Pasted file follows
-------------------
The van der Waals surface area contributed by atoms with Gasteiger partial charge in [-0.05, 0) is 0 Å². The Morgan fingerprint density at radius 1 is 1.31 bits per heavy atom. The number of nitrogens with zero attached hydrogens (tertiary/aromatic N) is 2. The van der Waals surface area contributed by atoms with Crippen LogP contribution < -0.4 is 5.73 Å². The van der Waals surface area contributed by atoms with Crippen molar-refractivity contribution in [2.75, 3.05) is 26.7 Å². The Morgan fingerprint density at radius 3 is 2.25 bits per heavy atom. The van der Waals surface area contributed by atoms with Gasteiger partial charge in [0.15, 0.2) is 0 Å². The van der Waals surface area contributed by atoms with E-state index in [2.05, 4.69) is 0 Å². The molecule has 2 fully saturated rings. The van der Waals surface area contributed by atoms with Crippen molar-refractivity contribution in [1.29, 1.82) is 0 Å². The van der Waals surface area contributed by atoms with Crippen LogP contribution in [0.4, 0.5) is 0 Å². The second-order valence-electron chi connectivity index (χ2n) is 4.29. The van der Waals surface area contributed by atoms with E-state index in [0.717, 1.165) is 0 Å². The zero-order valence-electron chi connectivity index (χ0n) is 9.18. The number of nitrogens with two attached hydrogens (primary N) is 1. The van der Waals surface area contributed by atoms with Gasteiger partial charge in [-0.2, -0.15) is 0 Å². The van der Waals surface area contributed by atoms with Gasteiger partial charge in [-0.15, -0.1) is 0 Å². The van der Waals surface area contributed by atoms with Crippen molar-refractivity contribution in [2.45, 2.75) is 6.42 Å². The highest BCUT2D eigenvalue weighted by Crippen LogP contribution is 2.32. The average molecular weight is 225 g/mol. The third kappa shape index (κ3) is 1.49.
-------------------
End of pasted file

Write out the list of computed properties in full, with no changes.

The van der Waals surface area contributed by atoms with Gasteiger partial charge in [-0.05, 0) is 0 Å². The Morgan fingerprint density at radius 1 is 1.31 bits per heavy atom. The number of nitrogens with zero attached hydrogens (tertiary/aromatic N) is 2. The van der Waals surface area contributed by atoms with Crippen LogP contribution < -0.4 is 5.73 Å². The van der Waals surface area contributed by atoms with Crippen molar-refractivity contribution in [2.75, 3.05) is 26.7 Å². The Morgan fingerprint density at radius 3 is 2.25 bits per heavy atom. The van der Waals surface area contributed by atoms with Gasteiger partial charge in [0.15, 0.2) is 0 Å². The van der Waals surface area contributed by atoms with E-state index in [2.05, 4.69) is 0 Å². The molecule has 2 fully saturated rings. The van der Waals surface area contributed by atoms with Crippen molar-refractivity contribution in [1.29, 1.82) is 0 Å². The van der Waals surface area contributed by atoms with Crippen LogP contribution in [0.4, 0.5) is 0 Å². The second-order valence-electron chi connectivity index (χ2n) is 4.29. The van der Waals surface area contributed by atoms with E-state index in [0.717, 1.165) is 0 Å². The zero-order valence-electron chi connectivity index (χ0n) is 9.18. The number of nitrogens with two attached hydrogens (primary N) is 1. The van der Waals surface area contributed by atoms with Gasteiger partial charge in [-0.2, -0.15) is 0 Å². The van der Waals surface area contributed by atoms with Gasteiger partial charge in [-0.15, -0.1) is 0 Å². The van der Waals surface area contributed by atoms with Crippen molar-refractivity contribution in [2.45, 2.75) is 6.42 Å². The highest BCUT2D eigenvalue weighted by Crippen LogP contribution is 2.32. The average molecular weight is 225 g/mol. The third kappa shape index (κ3) is 1.49.